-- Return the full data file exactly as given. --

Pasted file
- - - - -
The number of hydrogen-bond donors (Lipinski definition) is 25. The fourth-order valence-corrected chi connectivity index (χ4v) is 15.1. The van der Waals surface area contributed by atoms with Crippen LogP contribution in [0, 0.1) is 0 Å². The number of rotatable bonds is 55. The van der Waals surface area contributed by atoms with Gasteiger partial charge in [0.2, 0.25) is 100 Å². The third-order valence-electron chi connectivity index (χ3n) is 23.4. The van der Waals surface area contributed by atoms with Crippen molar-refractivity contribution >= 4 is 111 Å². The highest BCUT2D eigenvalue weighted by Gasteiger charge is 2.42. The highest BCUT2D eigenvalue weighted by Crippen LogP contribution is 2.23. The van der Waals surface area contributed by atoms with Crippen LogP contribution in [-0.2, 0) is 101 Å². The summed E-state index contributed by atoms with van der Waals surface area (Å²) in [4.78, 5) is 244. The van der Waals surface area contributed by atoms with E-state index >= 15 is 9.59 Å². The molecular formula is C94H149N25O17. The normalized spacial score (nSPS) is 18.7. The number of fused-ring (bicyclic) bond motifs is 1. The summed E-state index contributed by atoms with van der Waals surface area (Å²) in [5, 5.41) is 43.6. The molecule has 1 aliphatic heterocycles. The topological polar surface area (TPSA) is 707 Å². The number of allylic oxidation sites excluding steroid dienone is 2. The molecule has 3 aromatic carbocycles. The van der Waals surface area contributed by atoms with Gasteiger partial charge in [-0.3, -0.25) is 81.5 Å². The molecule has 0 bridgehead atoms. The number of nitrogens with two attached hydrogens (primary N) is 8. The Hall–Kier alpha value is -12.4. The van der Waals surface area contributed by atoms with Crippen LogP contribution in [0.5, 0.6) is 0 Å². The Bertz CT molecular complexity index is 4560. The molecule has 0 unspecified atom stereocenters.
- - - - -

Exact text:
The number of hydrogen-bond donors (Lipinski definition) is 25. The fourth-order valence-corrected chi connectivity index (χ4v) is 15.1. The van der Waals surface area contributed by atoms with Crippen LogP contribution in [0, 0.1) is 0 Å². The number of rotatable bonds is 55. The van der Waals surface area contributed by atoms with Gasteiger partial charge in [0.2, 0.25) is 100 Å². The third-order valence-electron chi connectivity index (χ3n) is 23.4. The van der Waals surface area contributed by atoms with Crippen molar-refractivity contribution >= 4 is 111 Å². The highest BCUT2D eigenvalue weighted by Gasteiger charge is 2.42. The highest BCUT2D eigenvalue weighted by Crippen LogP contribution is 2.23. The van der Waals surface area contributed by atoms with Crippen LogP contribution in [-0.2, 0) is 101 Å². The summed E-state index contributed by atoms with van der Waals surface area (Å²) in [4.78, 5) is 244. The van der Waals surface area contributed by atoms with E-state index >= 15 is 9.59 Å². The molecular formula is C94H149N25O17. The normalized spacial score (nSPS) is 18.7. The number of fused-ring (bicyclic) bond motifs is 1. The summed E-state index contributed by atoms with van der Waals surface area (Å²) in [5, 5.41) is 43.6. The molecule has 1 aliphatic heterocycles. The topological polar surface area (TPSA) is 707 Å². The number of allylic oxidation sites excluding steroid dienone is 2. The molecule has 3 aromatic carbocycles. The van der Waals surface area contributed by atoms with Gasteiger partial charge in [-0.3, -0.25) is 81.5 Å². The molecule has 0 bridgehead atoms. The number of nitrogens with two attached hydrogens (primary N) is 8. The Hall–Kier alpha value is -12.4. The van der Waals surface area contributed by atoms with Crippen LogP contribution in [0.5, 0.6) is 0 Å². The Bertz CT molecular complexity index is 4560. The molecule has 0 unspecified atom stereocenters.